Obviously, that’s a really bad solution because it doesn’t generalize. Let’s say 20 meters may be good for a reasonably high-speed road, but it’s not good for expressways and urban areas as well. A better engineer would realize that it depends on the driving speed and the circumstances, such as the width of the road, but, most importantly, the speed of the two vehicles.
But that’s not good enough, still. If we have a really good engineer, who’s trying to always go one step further, he will think about when we are driving the car ourselves, why we will pick a different headway distance at different speeds. The answer is probably at a high vehicle speed, if we don’t leave enough room in front of our vehicle when the car in front of us brakes, we will not have enough reaction time.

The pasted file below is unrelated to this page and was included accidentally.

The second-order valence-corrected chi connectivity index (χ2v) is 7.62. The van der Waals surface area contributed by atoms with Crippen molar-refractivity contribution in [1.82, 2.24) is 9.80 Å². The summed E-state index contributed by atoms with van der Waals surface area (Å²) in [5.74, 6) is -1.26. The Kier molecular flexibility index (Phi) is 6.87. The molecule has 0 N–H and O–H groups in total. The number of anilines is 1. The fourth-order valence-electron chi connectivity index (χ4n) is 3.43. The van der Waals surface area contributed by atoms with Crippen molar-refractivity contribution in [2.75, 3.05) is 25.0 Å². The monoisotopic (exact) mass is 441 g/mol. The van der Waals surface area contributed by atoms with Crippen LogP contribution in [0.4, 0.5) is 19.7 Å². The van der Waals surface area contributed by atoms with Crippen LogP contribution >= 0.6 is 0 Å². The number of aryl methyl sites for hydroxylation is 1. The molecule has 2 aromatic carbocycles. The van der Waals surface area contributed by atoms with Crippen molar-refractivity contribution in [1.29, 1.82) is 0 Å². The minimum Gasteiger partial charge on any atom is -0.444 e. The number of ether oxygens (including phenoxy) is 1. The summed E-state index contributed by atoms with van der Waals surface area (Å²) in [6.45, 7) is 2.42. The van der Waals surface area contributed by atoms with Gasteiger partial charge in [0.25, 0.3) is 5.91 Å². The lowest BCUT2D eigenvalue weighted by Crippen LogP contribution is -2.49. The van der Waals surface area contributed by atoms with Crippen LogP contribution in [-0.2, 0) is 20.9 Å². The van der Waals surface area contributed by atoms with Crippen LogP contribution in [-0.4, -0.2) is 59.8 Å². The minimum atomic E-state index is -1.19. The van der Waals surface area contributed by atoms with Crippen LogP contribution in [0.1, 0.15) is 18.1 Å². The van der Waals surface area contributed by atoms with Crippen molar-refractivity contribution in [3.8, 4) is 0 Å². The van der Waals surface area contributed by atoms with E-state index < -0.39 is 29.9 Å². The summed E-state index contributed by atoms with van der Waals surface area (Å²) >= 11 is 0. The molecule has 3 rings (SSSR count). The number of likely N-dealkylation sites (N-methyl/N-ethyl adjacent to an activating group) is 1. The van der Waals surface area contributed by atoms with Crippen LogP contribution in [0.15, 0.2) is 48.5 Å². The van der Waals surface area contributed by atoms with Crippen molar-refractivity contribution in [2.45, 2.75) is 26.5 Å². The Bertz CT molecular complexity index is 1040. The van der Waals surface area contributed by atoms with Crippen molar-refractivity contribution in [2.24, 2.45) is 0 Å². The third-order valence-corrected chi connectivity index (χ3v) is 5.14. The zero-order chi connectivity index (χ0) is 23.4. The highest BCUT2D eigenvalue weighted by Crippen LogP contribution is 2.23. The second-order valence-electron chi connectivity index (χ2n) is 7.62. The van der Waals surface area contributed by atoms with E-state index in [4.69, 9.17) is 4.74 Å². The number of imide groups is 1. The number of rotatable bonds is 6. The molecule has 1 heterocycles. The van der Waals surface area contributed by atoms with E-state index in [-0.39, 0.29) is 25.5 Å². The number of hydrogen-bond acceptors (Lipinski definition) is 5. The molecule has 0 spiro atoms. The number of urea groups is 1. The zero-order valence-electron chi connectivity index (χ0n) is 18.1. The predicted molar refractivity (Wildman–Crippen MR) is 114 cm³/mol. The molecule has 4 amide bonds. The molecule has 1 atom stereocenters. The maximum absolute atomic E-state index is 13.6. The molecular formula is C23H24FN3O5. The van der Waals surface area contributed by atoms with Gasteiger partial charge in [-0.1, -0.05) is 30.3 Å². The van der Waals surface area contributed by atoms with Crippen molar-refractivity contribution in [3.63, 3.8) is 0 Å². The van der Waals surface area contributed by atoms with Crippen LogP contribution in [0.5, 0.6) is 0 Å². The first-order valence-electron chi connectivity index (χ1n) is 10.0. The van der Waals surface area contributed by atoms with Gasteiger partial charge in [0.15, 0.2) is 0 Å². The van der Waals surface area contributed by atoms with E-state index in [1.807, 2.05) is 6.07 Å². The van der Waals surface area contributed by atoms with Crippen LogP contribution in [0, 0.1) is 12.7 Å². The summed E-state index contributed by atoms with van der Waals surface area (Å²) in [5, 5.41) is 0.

That’s going straight to this concept called RSS, which stands for “responsibility-sensitive safety.” If we have a really good engineer who’s trying to find the right solution, they will basically discover RSS by themselves by solving this problem. That’s a really important thing that we would value. (Editor’s note: RSS is a mathematical model for AV safety framework developed by Intel’s self-driving division Mobileye.)